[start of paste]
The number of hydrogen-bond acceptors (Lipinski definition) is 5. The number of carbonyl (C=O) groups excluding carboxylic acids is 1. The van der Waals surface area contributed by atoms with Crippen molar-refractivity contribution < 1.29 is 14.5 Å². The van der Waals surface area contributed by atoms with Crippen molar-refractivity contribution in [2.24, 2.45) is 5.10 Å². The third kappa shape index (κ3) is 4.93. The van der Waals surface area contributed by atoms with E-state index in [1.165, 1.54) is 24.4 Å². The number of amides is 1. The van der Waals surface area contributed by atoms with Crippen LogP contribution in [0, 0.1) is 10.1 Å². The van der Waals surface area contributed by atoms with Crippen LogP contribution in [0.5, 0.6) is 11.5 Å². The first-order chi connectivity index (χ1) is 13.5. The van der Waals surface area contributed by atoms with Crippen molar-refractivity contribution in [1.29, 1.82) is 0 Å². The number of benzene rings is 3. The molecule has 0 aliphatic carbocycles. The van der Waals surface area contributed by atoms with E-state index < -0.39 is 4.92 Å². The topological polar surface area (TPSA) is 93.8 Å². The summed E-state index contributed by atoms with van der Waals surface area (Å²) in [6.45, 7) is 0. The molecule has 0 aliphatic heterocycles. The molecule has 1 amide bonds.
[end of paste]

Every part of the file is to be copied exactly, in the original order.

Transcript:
The number of hydrogen-bond acceptors (Lipinski definition) is 5. The number of carbonyl (C=O) groups excluding carboxylic acids is 1. The van der Waals surface area contributed by atoms with Crippen molar-refractivity contribution < 1.29 is 14.5 Å². The van der Waals surface area contributed by atoms with Crippen molar-refractivity contribution in [2.24, 2.45) is 5.10 Å². The third kappa shape index (κ3) is 4.93. The van der Waals surface area contributed by atoms with E-state index in [1.165, 1.54) is 24.4 Å². The number of amides is 1. The van der Waals surface area contributed by atoms with Crippen LogP contribution in [0, 0.1) is 10.1 Å². The van der Waals surface area contributed by atoms with Crippen LogP contribution in [0.5, 0.6) is 11.5 Å². The first-order chi connectivity index (χ1) is 13.5. The van der Waals surface area contributed by atoms with Crippen molar-refractivity contribution in [1.29, 1.82) is 0 Å². The number of benzene rings is 3. The molecule has 0 aliphatic carbocycles. The van der Waals surface area contributed by atoms with E-state index < -0.39 is 4.92 Å². The topological polar surface area (TPSA) is 93.8 Å². The summed E-state index contributed by atoms with van der Waals surface area (Å²) in [6.45, 7) is 0. The molecule has 0 aliphatic heterocycles. The molecule has 1 amide bonds.